A comparison of seismic facies classification methods
By Brian Russell
Dr. Brian Russell
Brian Russell holds a B.Sc. from the University of Saskatchewan, a M.Sc. from Durham University in the UK, and a Ph.D. from the University of Calgary, all in geophysics. He joined Chevron Canada as an exploration geophysicist in 1975 and subsequently worked for Teknica Resources and Veritas Seismic before co-founding Hampson-Russell Software with Dan Hampson in 1987. HampsonRussell is now a subsidiary of GeoSoftware, where Brian is Vice President.
Brian is involved in research into AVO, rock physics, inversion and machine learning techniques as well as giving presentations throughout the world, currently via on-line platforms! He is a Past-President of both the SEG and Canadian SEG and has received Honorary Membership from both societies, as well as the Cecil Green Enterprise Award from SEG (jointly with Dan Hampson) and the 1999 CSEG Medal. Brian is also an Adjunct Professor in the Department of Geoscience at the University of Calgary and is registered as a Professional Geophysicist in the Province of Alberta.
In this study, I compare parametric and nonparametric statistical methods for seismic facies classification. First, I use a straightforward example that uses 2 seismic attributes, normalized Vp/Vs ratio and P-impedance, 2 facies and 10 data points. This problem includes several outliers that illustrate the advantages and disadvantages of each method. I then finish with a facies classification example from the Permian Basin.
For the 10-point example, I first apply least-squares classification, and k-Nearest Neighbor, or kNN, classification. The least-squares approach did a poor job of separating the classes and, although kNN did a perfect job, it did so by using linear segments rather than a smooth boundary. Next, I applied statistical classification using two different approaches: Quadratic discriminant analysis (QDA) and kernel density estimation (KDE), both using a Gaussian kernel. QDA is a parametric statistical approach since it uses a limited set of parameters to perform the classification. KDE is similar except that it applies a Gaussian function to each point in the two classes and sums the result. However, it is a non-parametric statistical method because it is dependent on all the points in each class rather than just a few parameters. Finally, I apply a deep feedforward neural network (DFNN) to the problem. On our 10-point problem, the QDA approach gave a smooth boundary but miss-classified some of the points, whereas the KDE and DFNN approaches both gave smooth boundaries and were both able to perfectly classify the points in each facies. But since the DFNN approach is highly dependent on the structure of the network and is time consuming to run, the KDE approach was chosen as the optimum method to apply to the real data example.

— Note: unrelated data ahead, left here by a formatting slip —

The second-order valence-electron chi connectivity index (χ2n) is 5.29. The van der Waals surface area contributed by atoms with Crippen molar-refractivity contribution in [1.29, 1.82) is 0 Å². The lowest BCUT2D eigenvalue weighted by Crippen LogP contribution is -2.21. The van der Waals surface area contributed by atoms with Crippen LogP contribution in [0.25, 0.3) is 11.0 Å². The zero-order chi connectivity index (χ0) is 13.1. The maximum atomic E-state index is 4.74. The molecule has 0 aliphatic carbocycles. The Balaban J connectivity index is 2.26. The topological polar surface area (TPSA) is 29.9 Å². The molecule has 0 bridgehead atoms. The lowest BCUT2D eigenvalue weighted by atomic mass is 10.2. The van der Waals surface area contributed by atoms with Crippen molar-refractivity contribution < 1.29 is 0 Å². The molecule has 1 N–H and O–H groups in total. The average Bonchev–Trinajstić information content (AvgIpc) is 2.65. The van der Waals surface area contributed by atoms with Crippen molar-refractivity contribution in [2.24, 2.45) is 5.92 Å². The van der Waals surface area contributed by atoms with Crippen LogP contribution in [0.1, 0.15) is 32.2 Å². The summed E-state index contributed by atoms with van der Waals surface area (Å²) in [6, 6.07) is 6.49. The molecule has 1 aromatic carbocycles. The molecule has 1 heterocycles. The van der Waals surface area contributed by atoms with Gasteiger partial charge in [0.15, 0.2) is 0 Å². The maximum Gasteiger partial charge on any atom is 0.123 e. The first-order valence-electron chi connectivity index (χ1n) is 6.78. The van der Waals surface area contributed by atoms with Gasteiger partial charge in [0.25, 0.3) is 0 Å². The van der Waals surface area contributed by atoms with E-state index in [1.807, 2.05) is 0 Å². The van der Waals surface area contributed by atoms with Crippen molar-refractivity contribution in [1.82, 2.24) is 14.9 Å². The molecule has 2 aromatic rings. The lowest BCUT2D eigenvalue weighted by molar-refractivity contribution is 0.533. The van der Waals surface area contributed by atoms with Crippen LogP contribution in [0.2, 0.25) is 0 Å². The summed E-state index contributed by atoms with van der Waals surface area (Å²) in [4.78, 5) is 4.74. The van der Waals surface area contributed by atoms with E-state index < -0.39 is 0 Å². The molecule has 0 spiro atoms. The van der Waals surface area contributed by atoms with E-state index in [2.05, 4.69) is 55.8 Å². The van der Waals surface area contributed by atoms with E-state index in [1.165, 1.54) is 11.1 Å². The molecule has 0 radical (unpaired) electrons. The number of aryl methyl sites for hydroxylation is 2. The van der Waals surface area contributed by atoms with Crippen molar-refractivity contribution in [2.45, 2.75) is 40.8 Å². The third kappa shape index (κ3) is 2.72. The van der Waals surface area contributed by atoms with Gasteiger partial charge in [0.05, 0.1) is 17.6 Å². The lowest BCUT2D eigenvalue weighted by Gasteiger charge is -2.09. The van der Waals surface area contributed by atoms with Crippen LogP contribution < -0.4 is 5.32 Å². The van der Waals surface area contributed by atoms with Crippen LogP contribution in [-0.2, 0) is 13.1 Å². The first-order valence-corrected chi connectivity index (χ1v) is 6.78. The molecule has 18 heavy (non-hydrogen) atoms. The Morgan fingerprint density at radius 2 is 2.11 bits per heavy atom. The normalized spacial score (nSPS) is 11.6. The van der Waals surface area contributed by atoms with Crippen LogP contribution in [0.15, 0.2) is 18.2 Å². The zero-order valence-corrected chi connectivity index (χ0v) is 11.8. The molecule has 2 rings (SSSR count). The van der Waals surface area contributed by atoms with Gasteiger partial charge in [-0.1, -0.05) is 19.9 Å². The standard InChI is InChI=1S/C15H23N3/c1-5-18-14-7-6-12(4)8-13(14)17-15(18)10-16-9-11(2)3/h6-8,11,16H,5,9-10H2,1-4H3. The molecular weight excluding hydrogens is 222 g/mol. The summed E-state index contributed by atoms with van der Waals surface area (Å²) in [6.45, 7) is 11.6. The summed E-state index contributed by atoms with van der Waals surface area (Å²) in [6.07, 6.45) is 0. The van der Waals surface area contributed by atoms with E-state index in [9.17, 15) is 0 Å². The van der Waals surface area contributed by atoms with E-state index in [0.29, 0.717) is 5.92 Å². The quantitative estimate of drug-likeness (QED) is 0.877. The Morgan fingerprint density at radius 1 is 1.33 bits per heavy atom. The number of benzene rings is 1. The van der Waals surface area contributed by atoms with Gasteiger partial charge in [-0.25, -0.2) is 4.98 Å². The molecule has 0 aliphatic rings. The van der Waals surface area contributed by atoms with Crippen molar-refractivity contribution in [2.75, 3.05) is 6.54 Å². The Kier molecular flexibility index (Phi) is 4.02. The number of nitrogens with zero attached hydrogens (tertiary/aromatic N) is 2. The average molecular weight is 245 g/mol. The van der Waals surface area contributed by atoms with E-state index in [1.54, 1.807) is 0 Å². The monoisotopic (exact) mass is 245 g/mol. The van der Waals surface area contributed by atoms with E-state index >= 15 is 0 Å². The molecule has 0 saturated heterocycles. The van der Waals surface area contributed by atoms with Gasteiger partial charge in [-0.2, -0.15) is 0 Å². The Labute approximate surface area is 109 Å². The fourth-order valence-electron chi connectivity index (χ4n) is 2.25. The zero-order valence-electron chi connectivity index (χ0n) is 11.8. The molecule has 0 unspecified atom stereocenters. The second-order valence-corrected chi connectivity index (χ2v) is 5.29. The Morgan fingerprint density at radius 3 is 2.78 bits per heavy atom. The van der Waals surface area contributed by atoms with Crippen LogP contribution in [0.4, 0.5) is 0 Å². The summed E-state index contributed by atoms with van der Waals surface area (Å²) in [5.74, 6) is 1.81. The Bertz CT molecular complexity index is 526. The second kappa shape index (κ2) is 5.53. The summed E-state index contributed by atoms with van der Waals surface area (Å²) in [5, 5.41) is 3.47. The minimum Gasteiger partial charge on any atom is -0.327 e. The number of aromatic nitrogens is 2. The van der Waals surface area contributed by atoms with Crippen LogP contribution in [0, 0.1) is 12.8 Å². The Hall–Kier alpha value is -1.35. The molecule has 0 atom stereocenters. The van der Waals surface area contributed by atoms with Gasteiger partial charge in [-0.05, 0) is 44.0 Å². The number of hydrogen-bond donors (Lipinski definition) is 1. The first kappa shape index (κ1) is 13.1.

I then move to the real data example, in which seismic facies classification with the KDE approach is used to identify facies using a seismic dataset from Permian Basin. The attributes used in this example are found using pre-stack seismic inversion and consist of Vp/Vs ratio and P-impedance. Six facies are identified on the well logs for the Wolfcamp and Spaberry formations. The most probable facies and its probability of occurrence within these formations are then projected onto the original seismic volumes.